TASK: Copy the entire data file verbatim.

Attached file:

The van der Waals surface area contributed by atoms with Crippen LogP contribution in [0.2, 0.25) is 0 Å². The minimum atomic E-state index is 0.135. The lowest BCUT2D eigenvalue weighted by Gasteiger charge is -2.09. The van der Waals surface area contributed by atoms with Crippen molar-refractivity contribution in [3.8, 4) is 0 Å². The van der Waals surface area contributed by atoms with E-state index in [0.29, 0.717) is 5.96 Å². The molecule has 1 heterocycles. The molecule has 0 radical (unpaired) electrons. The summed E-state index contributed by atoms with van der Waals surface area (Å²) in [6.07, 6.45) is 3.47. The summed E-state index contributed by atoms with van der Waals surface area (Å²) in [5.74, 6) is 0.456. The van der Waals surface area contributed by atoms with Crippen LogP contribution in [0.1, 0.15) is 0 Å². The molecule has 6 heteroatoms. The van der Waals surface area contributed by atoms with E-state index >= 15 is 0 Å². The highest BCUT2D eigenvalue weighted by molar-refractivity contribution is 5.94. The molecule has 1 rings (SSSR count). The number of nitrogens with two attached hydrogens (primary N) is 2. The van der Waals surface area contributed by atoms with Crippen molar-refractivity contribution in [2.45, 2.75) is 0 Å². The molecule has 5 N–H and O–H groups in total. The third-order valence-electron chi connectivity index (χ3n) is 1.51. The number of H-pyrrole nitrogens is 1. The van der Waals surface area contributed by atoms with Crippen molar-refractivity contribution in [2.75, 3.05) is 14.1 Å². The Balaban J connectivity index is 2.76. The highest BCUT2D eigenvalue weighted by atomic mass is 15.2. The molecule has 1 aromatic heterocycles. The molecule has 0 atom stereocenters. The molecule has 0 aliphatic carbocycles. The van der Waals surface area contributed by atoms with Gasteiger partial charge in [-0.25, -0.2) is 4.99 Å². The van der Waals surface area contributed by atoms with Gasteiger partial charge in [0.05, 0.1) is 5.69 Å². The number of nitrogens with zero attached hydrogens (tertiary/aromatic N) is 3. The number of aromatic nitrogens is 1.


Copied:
The van der Waals surface area contributed by atoms with Crippen LogP contribution in [0.2, 0.25) is 0 Å². The minimum atomic E-state index is 0.135. The lowest BCUT2D eigenvalue weighted by Gasteiger charge is -2.09. The van der Waals surface area contributed by atoms with Crippen molar-refractivity contribution in [3.8, 4) is 0 Å². The van der Waals surface area contributed by atoms with E-state index in [0.29, 0.717) is 5.96 Å². The molecule has 1 heterocycles. The molecule has 0 radical (unpaired) electrons. The summed E-state index contributed by atoms with van der Waals surface area (Å²) in [6.07, 6.45) is 3.47. The summed E-state index contributed by atoms with van der Waals surface area (Å²) in [5.74, 6) is 0.456. The van der Waals surface area contributed by atoms with Crippen LogP contribution in [0.1, 0.15) is 0 Å². The molecule has 6 heteroatoms. The van der Waals surface area contributed by atoms with E-state index >= 15 is 0 Å². The highest BCUT2D eigenvalue weighted by molar-refractivity contribution is 5.94. The molecule has 1 rings (SSSR count). The number of nitrogens with two attached hydrogens (primary N) is 2. The van der Waals surface area contributed by atoms with Crippen molar-refractivity contribution in [2.45, 2.75) is 0 Å². The molecule has 5 N–H and O–H groups in total. The third-order valence-electron chi connectivity index (χ3n) is 1.51. The number of H-pyrrole nitrogens is 1. The van der Waals surface area contributed by atoms with Crippen molar-refractivity contribution in [2.75, 3.05) is 14.1 Å². The Balaban J connectivity index is 2.76. The highest BCUT2D eigenvalue weighted by atomic mass is 15.2. The molecule has 1 aromatic heterocycles. The molecule has 0 atom stereocenters. The molecule has 0 aliphatic carbocycles. The van der Waals surface area contributed by atoms with Gasteiger partial charge in [-0.25, -0.2) is 4.99 Å². The van der Waals surface area contributed by atoms with Gasteiger partial charge in [0.05, 0.1) is 5.69 Å². The number of nitrogens with zero attached hydrogens (tertiary/aromatic N) is 3. The number of aromatic nitrogens is 1.